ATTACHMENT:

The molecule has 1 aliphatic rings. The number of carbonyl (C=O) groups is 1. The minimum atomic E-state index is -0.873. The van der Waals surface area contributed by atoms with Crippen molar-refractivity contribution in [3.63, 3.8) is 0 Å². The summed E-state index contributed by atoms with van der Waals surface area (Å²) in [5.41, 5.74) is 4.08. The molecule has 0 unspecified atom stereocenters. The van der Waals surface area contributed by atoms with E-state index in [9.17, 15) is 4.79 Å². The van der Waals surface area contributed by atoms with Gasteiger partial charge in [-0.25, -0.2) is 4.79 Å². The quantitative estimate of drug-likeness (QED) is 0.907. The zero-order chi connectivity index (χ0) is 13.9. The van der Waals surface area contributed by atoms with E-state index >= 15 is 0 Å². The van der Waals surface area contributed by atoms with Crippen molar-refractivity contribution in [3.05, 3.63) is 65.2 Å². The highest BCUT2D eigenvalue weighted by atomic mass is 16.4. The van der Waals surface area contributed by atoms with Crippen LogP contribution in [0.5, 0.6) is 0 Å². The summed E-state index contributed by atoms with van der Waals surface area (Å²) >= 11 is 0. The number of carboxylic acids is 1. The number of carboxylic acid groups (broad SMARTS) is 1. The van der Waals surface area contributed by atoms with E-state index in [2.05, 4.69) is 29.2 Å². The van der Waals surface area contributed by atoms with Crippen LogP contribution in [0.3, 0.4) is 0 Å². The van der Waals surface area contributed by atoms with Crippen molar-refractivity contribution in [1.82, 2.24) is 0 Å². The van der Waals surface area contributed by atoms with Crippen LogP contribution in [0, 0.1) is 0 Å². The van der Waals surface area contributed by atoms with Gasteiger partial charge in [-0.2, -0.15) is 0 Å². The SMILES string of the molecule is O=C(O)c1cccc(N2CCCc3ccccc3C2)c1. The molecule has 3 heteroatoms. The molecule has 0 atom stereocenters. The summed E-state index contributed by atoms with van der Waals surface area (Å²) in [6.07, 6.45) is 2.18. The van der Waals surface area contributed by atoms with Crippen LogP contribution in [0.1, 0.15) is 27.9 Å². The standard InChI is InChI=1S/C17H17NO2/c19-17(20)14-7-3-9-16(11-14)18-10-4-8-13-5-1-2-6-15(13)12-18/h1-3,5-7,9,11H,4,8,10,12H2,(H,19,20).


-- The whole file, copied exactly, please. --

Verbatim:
The molecule has 1 aliphatic rings. The number of carbonyl (C=O) groups is 1. The minimum atomic E-state index is -0.873. The van der Waals surface area contributed by atoms with Crippen molar-refractivity contribution in [3.63, 3.8) is 0 Å². The summed E-state index contributed by atoms with van der Waals surface area (Å²) in [5.41, 5.74) is 4.08. The molecule has 0 unspecified atom stereocenters. The van der Waals surface area contributed by atoms with E-state index in [9.17, 15) is 4.79 Å². The van der Waals surface area contributed by atoms with Gasteiger partial charge in [-0.25, -0.2) is 4.79 Å². The quantitative estimate of drug-likeness (QED) is 0.907. The zero-order chi connectivity index (χ0) is 13.9. The van der Waals surface area contributed by atoms with E-state index >= 15 is 0 Å². The van der Waals surface area contributed by atoms with Crippen molar-refractivity contribution in [3.05, 3.63) is 65.2 Å². The highest BCUT2D eigenvalue weighted by atomic mass is 16.4. The van der Waals surface area contributed by atoms with Crippen LogP contribution in [0.5, 0.6) is 0 Å². The summed E-state index contributed by atoms with van der Waals surface area (Å²) >= 11 is 0. The number of carboxylic acids is 1. The number of carboxylic acid groups (broad SMARTS) is 1. The van der Waals surface area contributed by atoms with E-state index in [2.05, 4.69) is 29.2 Å². The van der Waals surface area contributed by atoms with Crippen LogP contribution in [0.3, 0.4) is 0 Å². The van der Waals surface area contributed by atoms with Crippen molar-refractivity contribution in [1.82, 2.24) is 0 Å². The van der Waals surface area contributed by atoms with Crippen LogP contribution in [0, 0.1) is 0 Å². The van der Waals surface area contributed by atoms with Gasteiger partial charge in [-0.2, -0.15) is 0 Å². The SMILES string of the molecule is O=C(O)c1cccc(N2CCCc3ccccc3C2)c1. The molecule has 3 heteroatoms. The molecule has 0 atom stereocenters. The summed E-state index contributed by atoms with van der Waals surface area (Å²) in [6.07, 6.45) is 2.18. The van der Waals surface area contributed by atoms with Crippen LogP contribution in [0.1, 0.15) is 27.9 Å². The standard InChI is InChI=1S/C17H17NO2/c19-17(20)14-7-3-9-16(11-14)18-10-4-8-13-5-1-2-6-15(13)12-18/h1-3,5-7,9,11H,4,8,10,12H2,(H,19,20).